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Poaching ball against the English at Balboa Park last summer, Khasigian shows some of the backrow skills he now employs as hooker.
Kirk Khasigian Takes Center Stage
Long Apprenticeship Under Father and Current Coach Appears Over

As the USA readies for this summer's campaign to qualify for the 2003 World Cup, Kirk Khasigian's rugby career has come nearly full circle.

Four years ago, as a recent college graduate, Khasigian broke into the Eagles squad just prior to the Americas zone qualifying tournament in Argentina. This summer, the business consultant-cum-test veteran will be called upon to deliver 18 caps' worth of skill and leadership if the USA is to earn a trip to next year's world championship in Australia.

This time around, Khasigian understands what it takes to compete against the professional rugby players that are his international rivals.

"I had rugby built into my lifestyle at school," Khasigian recently observed. "Now, having played senior rugby in Sydney and San Francisco, I appreciate the commitment you have to have. I appreciate the opportunity to play test rugby more."

Even as Americans like US captain Dave Hodges are making their mark as professionals in Europe, the Eagles continue to rely heavily on domestic-based players. For these Stateside athletes and those who aspire to join them, there's a premium on balancing their livelihoods with the training required to win at the test level.

As Khasigian's career unfolds, the competing demands grow harder and harder to sustain , but there's no let up in sight if the Eagles are to make their mark next year in Australia.

‘Toeing the ball around’
Like more and more players in America, Khasigian was introduced to rugby at a relatively early age. These days, youngsters often come to the game through USA Rugby-sponsored youth programs, but as a grade-schooler Khasigian learned about it from his father.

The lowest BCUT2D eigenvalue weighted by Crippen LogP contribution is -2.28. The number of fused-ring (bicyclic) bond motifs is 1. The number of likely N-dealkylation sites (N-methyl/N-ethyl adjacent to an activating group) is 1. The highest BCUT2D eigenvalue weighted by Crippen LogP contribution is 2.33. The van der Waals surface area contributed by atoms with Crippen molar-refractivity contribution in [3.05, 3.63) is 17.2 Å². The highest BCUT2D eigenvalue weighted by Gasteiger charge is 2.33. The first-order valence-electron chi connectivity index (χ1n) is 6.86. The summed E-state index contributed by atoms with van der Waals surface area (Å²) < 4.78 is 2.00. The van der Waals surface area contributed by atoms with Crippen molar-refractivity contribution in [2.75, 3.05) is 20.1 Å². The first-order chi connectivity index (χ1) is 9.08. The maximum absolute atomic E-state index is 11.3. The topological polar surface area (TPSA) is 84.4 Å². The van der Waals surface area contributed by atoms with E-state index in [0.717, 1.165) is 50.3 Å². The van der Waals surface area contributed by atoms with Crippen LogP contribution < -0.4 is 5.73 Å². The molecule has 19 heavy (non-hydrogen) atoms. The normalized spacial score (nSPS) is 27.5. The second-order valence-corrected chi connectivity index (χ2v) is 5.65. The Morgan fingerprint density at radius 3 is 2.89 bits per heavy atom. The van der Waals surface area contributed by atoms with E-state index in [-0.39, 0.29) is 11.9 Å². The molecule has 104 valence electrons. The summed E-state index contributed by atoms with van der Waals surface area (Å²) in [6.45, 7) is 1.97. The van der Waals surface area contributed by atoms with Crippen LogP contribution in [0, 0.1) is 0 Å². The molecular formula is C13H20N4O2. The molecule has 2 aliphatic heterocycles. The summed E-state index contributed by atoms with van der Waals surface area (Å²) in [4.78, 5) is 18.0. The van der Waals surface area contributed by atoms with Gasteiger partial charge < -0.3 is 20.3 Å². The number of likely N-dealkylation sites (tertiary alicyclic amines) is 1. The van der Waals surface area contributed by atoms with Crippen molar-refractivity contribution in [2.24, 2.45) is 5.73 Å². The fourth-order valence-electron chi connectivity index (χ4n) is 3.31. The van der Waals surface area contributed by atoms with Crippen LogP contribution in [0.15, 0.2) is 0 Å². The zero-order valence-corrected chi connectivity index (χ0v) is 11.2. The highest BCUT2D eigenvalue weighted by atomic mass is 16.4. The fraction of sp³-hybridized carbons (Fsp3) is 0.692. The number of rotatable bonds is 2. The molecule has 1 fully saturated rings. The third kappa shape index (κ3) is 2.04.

Fred Khasigian too was a hooker, for many years a stalwart for Sacramento. In 1976, one year before Kirk was born, the young physician was good enough to be part of the first-ever test side fielded by the USA.

As an 'original Eagle,' Khasigian senior knew plenty about the competing demands of career and rugby and sympathizes with his son’s ambitions. "It was kind of the same in my day, although these guys [of Kirk's generation] are more devoted to rugby - they have a more professional approach and more organization.

"Kirk had a natural ability and was able to succeed early," his father continued. "There's always good players coming through, but Kirk has been very focused in maintaining his commitment."

Kirk recalls going out to Sacramento practices to 'toe the ball around,' and soon enough broke in as a scrumhalf, before moving to flanker his senior year in high school. Before his sophomore year at the University of California, he changed again, moving to his current front row home. The latter move was daring, since he had been named a freshman All-American as a backrower, yet Khasigian was resolved to do anything he could to have a chance to compete at higher levels.